One morning, Loung wakes to find her family again packing up. With the arrival of new city people who might recognize them, Pa and Ma say it is no longer safe for them in the village and they must leave quickly. An uncle has arranged for a Khmer Rouge truck to take them to Battambang, where Loung’s grandmother lives. There are about thirty other people at the roadside rendezvous point when they arrive. Loung thinks that many look Chinese, with thinner noses and light skin; Khmer have curly black hair and darker skin.
Loung’s observation reflects the fact that the Khmer Rouge targets ethnic minority groups in Cambodia, many of whom have lighter skin than ethnic Khmers. The treatment of the Chinese here contrasts with Loung’s earlier statements about her mother’s beauty and social status coming in part from her pale skin and Chinese heritage. The old way of thinking was prejudiced and unjust, but this new hierarchy is as well.
The ride is bumpy and uncomfortable. When they finally stop that evening, everyone jumps out to stretch. Loung watches Khouy, who has a black belt in karate, do so, and remembers how much she liked to watch him practice in Phnom Penh. He would contort his face to make her laugh, and though he does many of the same movements now, his face remains serious.
Life under the Khmer Rouge has robbed the family of joy, as each member must instead focus his or her energy on survival. Khouy, like Pa, has grown more serious, reflecting the toll that the horror of the Khmer Rouge is taking on its people.
After a short meal, the Ungs climb back in the truck and drive through the night. When they arrive in Pursat province, a soldier instructs them to wait for people to come and bring them back to their village. Pa tells Loung they had to leave Krang Truop because new people from Phnom Penh had arrived and might have recognized him; even if they were friends, they may not have had a choice when it came to telling on Pa.
The fact that former friends would give away the Ungs’ identity reflects the depth of the terror the Khmer Rouge has inflicted upon its citizens. It is using fear of punishment (or starvation) as a form of control and to inflict its agenda, and will continue to do so throughout the story.
The soldiers have not taken them to Battambang as they were supposed to, but Pa says that they cannot argue. Kim tells Loung she must look after herself and not trust anyone anymore. He says it is best if she does not speak at all, and Loung reflects that she is learning “what loneliness feels like” at five years old.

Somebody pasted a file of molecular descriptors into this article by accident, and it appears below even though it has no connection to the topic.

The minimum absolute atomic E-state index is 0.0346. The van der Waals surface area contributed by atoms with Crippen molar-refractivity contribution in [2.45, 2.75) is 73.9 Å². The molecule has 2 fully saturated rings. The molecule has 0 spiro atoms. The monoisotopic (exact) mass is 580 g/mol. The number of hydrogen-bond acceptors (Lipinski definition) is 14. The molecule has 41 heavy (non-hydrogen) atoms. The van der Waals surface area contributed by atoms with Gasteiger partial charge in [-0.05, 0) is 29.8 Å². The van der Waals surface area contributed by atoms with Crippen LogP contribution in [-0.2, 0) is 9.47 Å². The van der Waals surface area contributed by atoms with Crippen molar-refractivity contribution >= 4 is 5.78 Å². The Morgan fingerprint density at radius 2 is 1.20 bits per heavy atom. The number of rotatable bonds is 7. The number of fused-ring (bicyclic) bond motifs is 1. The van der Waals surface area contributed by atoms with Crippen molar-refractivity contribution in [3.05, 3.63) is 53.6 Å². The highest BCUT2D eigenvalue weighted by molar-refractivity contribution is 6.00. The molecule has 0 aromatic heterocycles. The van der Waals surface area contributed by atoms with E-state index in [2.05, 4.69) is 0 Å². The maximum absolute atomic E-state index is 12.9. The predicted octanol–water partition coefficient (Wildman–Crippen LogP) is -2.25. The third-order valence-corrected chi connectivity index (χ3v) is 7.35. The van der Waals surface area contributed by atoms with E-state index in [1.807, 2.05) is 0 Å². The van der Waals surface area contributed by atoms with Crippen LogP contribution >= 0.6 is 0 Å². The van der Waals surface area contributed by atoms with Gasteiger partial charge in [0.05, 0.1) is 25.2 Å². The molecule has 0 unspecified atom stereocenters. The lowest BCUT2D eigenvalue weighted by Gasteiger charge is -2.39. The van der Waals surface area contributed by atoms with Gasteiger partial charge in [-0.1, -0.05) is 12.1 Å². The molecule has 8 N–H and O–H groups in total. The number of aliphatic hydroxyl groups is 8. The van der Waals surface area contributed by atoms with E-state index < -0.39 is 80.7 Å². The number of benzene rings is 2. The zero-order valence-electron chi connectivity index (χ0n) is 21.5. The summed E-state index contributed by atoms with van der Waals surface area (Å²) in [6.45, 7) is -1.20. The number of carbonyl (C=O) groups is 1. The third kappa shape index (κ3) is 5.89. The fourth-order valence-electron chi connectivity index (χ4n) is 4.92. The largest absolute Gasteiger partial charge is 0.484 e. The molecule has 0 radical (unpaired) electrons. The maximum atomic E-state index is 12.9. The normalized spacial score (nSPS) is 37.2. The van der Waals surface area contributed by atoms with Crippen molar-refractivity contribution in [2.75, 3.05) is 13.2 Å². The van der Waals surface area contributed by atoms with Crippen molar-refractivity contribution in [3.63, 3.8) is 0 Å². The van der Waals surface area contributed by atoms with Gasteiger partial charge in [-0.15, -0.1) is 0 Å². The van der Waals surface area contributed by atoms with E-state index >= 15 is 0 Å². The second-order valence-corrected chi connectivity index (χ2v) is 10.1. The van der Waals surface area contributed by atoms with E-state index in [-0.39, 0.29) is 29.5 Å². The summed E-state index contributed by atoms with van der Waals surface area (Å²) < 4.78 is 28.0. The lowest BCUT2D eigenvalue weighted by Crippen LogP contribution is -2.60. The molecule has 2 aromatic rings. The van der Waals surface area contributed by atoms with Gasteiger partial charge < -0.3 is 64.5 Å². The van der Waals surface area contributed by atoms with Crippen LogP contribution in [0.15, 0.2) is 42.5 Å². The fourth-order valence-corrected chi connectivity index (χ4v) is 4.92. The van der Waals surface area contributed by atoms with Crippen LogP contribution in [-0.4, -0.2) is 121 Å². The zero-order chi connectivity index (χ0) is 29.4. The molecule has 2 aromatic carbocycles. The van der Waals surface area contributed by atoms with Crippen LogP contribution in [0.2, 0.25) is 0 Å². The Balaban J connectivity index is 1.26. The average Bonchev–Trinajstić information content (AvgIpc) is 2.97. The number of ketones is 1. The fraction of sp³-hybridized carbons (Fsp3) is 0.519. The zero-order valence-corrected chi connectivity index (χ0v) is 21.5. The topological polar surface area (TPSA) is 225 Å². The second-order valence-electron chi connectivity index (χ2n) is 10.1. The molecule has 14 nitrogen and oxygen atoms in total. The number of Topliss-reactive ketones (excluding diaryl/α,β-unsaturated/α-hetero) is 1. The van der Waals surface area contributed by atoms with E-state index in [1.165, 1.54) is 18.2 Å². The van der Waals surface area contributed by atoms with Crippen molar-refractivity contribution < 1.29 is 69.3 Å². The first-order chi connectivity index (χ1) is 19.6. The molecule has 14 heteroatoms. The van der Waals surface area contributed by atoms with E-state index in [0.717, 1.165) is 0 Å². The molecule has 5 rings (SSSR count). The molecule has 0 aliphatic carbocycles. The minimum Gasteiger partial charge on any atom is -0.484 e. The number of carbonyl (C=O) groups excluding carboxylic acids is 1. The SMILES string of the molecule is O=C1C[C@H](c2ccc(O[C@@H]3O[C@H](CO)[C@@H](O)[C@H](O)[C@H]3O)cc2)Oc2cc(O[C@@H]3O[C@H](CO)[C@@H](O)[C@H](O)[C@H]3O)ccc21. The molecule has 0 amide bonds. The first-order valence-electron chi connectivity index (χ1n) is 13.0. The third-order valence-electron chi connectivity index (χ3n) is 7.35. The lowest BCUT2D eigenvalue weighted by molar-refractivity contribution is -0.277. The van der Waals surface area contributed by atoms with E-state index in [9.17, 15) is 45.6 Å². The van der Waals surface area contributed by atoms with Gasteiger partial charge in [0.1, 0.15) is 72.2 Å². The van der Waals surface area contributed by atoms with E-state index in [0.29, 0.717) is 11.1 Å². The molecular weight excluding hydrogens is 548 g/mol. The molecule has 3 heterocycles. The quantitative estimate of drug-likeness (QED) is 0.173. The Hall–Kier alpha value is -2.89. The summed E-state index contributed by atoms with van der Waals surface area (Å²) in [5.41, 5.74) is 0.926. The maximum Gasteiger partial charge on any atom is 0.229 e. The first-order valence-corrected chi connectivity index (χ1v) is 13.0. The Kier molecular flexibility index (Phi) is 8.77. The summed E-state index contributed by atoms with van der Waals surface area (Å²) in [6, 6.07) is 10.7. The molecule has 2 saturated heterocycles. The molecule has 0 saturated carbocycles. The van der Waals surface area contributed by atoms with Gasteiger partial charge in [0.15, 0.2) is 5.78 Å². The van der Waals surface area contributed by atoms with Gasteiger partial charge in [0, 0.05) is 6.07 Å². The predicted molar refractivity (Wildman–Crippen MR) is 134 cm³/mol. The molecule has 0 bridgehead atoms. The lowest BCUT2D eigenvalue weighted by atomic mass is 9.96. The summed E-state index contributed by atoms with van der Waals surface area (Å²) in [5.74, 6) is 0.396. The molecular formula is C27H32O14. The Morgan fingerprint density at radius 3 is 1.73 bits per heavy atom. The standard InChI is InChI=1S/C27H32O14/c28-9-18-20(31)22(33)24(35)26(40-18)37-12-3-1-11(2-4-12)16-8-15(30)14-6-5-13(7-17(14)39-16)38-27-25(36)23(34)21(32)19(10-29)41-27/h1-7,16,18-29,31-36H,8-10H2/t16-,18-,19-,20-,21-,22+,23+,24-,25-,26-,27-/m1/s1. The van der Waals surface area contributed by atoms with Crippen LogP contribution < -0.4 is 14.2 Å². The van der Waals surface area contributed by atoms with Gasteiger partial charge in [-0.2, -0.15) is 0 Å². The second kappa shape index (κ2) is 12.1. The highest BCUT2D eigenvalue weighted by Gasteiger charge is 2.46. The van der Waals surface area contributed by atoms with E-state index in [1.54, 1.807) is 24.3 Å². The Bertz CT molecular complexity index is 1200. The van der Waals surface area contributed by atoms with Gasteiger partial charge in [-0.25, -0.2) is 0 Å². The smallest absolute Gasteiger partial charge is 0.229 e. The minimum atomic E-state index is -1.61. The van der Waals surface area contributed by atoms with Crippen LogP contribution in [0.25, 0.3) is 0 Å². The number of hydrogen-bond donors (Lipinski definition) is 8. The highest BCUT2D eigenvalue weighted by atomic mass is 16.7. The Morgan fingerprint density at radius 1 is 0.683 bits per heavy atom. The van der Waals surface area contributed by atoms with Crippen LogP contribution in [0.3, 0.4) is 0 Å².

The Ungs’ helplessness under the Khmer Rouge is further established, as is the price of survival: to live, Loung must sacrifice her voice and sense of connection to other human beings.
Curious, Loung slips away from her family’s watchful eyes to look around the “waiting station.” There are hundreds of people, many of whom look like they have been there for a long time. She comes across a listless elderly woman being fed by her granddaughter, who says the woman is “half-dead.” Loung asks if there are any doctors to help, but the girl snaps at her to go away.
The curiosity Loung displayed in Phnom Penh is still alive under the Khmer Rouge. The regime is clearly not tending to its citizens’ needs—its rejection of anyone with an education or allegedly influenced by the West has also resulted in a lack of doctors.
Ma calls Loung back and the family boards another truck. Two middle-aged men in black pants stand next to them, counting heads and writing something on a piece of paper. Once the truck is full they set off. Pa tells Loung that the men in black pants are representatives from rural villages. They were able to leave the waiting station so quickly because Pa bribed someone with Ma’s gold necklaces. Loung reflects on how lucky she is to have Pa, and remembers clinging to his arm during scary movies. He seems “so serious and sad” now, and she worries she won’t see “fun Pa” again.
The fact that these representatives wear the same black clothing as the Khmer Rouge is the first indication that life in the new village will be even more dangerous and repressive than it was in the previous one. Pa again reveals the lengths to which he will go to help his family and to survive. Loung’s appreciation of Pa will only make his later death even more difficult.